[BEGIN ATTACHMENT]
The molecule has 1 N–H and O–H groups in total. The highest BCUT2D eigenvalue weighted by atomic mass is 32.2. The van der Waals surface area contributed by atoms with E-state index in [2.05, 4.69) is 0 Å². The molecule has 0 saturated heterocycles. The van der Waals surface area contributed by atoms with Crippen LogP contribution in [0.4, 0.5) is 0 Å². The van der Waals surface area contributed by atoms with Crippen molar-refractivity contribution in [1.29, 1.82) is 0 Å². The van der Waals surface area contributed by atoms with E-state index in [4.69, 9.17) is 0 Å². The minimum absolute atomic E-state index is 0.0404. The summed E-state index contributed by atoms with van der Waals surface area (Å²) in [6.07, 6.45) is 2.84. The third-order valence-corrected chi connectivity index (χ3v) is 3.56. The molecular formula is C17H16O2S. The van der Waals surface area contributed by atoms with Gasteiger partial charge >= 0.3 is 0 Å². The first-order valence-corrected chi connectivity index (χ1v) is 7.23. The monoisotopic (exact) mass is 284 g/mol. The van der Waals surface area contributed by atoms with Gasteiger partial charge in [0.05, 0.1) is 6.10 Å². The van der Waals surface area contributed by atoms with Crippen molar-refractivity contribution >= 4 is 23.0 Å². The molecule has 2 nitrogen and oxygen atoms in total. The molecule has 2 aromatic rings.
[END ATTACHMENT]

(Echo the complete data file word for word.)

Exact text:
The molecule has 1 N–H and O–H groups in total. The highest BCUT2D eigenvalue weighted by atomic mass is 32.2. The van der Waals surface area contributed by atoms with E-state index in [2.05, 4.69) is 0 Å². The molecule has 0 saturated heterocycles. The van der Waals surface area contributed by atoms with Crippen LogP contribution in [0.4, 0.5) is 0 Å². The van der Waals surface area contributed by atoms with Crippen molar-refractivity contribution in [1.29, 1.82) is 0 Å². The van der Waals surface area contributed by atoms with E-state index in [4.69, 9.17) is 0 Å². The minimum absolute atomic E-state index is 0.0404. The summed E-state index contributed by atoms with van der Waals surface area (Å²) in [6.07, 6.45) is 2.84. The third-order valence-corrected chi connectivity index (χ3v) is 3.56. The molecular formula is C17H16O2S. The van der Waals surface area contributed by atoms with Gasteiger partial charge >= 0.3 is 0 Å². The first-order valence-corrected chi connectivity index (χ1v) is 7.23. The monoisotopic (exact) mass is 284 g/mol. The van der Waals surface area contributed by atoms with Gasteiger partial charge in [0.05, 0.1) is 6.10 Å². The van der Waals surface area contributed by atoms with Crippen molar-refractivity contribution >= 4 is 23.0 Å². The molecule has 2 nitrogen and oxygen atoms in total. The molecule has 2 aromatic rings.